Important note: Fictionalized clients are used to demonstrate the skill items in the second half of the task list, sections F-I. They make the most sense when read in order. Please remember that there is not substitute for real-life supervision and consultation. Get your case-specific advice from professionals – not from the internet! These examples are just that – examples of how behavior analytic skills might be applied.
Case example: Jada is an elementary school student. She experiences Level 3 Autism Spectrum Disorder (ASD). Level 3 is the severity level of Autism which is characterized by “requiring very substantial support.” Jada has also been diagnosed with a severe Intellectual Disability (ID). Jada has just transferred to a private school for individuals with global needs. She loves all kinds of play and messy activities, such as finger paint and water play. She also enjoys swinging on the playground, eating popcorn, and watching Disney movies. She loves to be read to, and laughs when staff make dramatic gestures while reading picture books. Jada does not use any vocal speech. She makes noises sometimes, such as humming. Jada engages in motor stimming, including upper body tensing and flapping her arms. Jada engages in severe challenging behavior, including self injury (hand to head and head to surface) and aggression (including hitting and biting). Jada has a mom, dad, and older brother living together in one home. Jada’s family has advocated for her to attend a private program, and they are excited for her to get high quality services. Jada’s new behavior analyst is Dr. Brown-Davis, who is a BCBA-D employed by the private program.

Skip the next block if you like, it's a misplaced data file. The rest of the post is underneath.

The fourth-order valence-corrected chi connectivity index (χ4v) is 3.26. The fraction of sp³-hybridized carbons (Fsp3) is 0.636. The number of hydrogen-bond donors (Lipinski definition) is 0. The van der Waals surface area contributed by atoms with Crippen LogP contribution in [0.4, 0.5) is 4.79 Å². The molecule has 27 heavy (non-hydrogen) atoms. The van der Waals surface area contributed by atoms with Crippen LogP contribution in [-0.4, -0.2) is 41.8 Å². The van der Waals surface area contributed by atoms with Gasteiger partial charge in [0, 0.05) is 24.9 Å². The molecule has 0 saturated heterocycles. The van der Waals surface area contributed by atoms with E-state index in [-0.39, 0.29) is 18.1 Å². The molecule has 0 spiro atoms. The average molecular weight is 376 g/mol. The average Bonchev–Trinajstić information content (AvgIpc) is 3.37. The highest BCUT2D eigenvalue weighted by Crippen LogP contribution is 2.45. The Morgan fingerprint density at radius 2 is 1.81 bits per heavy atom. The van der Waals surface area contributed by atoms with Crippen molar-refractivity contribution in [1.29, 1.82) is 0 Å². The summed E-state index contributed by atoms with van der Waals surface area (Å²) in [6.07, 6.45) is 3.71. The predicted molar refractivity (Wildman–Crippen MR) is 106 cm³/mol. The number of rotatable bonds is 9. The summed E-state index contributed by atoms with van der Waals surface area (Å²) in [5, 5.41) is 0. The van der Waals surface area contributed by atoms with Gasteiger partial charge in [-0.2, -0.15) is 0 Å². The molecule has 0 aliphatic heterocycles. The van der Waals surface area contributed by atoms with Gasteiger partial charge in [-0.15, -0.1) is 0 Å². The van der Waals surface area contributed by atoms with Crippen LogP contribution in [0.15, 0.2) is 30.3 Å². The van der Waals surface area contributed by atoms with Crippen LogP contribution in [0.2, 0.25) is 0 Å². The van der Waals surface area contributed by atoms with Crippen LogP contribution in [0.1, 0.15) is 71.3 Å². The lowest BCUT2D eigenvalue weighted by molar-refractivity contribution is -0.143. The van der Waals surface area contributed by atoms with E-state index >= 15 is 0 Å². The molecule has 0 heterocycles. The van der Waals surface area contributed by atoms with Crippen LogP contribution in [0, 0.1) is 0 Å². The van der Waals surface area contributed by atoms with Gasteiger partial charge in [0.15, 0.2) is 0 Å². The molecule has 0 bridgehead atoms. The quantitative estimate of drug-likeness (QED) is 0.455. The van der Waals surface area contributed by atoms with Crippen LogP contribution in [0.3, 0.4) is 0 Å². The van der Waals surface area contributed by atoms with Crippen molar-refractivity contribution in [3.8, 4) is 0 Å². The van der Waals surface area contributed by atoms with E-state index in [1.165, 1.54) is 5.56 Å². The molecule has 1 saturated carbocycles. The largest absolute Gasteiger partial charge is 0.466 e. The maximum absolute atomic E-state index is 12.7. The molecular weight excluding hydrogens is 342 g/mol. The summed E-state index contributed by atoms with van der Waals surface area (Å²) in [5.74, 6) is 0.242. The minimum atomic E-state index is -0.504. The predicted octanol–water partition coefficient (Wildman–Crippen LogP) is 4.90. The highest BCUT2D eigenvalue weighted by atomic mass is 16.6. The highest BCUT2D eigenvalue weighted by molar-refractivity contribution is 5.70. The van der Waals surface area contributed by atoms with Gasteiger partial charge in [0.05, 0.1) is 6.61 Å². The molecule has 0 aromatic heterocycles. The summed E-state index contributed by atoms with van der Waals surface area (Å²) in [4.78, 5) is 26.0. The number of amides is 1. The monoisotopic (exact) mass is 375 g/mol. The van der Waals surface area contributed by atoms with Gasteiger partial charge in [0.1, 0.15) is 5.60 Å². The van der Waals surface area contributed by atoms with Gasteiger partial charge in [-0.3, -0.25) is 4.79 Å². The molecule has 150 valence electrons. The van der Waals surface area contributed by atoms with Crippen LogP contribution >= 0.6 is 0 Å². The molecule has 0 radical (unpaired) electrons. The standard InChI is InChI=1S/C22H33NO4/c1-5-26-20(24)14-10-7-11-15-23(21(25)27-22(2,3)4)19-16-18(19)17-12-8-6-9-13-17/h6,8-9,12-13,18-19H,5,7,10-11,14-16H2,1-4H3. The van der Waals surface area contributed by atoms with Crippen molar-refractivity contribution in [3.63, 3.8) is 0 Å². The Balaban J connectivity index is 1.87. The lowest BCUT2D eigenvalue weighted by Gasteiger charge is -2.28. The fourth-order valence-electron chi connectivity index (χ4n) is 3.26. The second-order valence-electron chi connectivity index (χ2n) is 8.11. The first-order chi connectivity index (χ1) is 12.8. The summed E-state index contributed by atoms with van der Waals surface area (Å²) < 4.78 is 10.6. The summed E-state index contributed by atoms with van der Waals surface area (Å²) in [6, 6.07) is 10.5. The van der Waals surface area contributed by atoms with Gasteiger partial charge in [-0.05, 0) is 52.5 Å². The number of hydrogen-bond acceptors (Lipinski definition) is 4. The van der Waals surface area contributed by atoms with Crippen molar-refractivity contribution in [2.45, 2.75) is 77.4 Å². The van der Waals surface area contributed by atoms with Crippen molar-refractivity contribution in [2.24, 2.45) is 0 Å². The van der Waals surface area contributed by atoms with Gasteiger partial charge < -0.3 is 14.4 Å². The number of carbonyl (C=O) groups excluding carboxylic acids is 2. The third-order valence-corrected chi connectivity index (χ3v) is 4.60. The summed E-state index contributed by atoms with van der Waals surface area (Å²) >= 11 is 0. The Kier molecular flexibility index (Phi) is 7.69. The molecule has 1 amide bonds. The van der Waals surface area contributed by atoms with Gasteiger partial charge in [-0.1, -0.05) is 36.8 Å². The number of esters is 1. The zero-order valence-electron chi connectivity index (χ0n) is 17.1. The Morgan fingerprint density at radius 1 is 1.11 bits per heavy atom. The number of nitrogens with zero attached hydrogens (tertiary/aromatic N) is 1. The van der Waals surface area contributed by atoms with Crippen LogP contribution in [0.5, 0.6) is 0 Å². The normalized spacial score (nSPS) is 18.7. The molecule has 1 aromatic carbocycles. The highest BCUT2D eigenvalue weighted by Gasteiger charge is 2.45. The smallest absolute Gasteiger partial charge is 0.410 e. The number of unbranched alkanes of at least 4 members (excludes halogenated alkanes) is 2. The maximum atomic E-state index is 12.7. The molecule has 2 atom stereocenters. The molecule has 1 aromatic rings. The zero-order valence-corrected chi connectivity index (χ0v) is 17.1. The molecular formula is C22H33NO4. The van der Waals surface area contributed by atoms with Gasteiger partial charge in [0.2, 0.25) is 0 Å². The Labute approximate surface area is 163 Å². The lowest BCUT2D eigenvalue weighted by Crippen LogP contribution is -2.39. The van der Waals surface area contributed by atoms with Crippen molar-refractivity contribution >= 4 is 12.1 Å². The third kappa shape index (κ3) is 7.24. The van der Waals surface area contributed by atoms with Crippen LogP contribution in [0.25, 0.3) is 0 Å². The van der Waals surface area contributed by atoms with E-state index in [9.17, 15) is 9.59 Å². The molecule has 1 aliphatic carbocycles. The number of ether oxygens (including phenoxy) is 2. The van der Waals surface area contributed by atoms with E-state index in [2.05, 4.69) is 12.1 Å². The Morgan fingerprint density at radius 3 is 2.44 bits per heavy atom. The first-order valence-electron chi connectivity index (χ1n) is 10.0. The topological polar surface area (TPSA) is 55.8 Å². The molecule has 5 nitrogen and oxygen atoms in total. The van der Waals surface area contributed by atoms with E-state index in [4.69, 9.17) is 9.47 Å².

Example of Item H-9:
Dr. Brown-Davis enthusiastically collaborates with, and learns from, other caregivers and providers involved in Jada’s care. Jada’s parents want to understand her programming and be involved in decisions about their daughter’s learning and future. At school, Jada has an Occupational Therapist (OT), Speech Language Pathologist (SLP), Physical Therapist (PT), and special education teacher on her team. Jada also works with multiple dedicated and caring paraprofessionals, who implement Jada’s programming and who get to know her very well. Dr. Brown-Davis accepts that he does not know everything. He relies on the expertise of others (professional expertise, familiarity with Jada as a person, or both). He believes that, rather than compromising, professionals and parents can work together across disciplines to synergize client programming and create learning opportunities that are better than any one professional could have created. As part of his highly collaborative approach, Dr. Brown-Davis does not shy away from respectfully disagreeing or asking questions when he is confused or believes that Jada’s needs are not met. He communicates directly with others. He considers Jada’s welfare to be the point of agreement around which all collaboration can take place.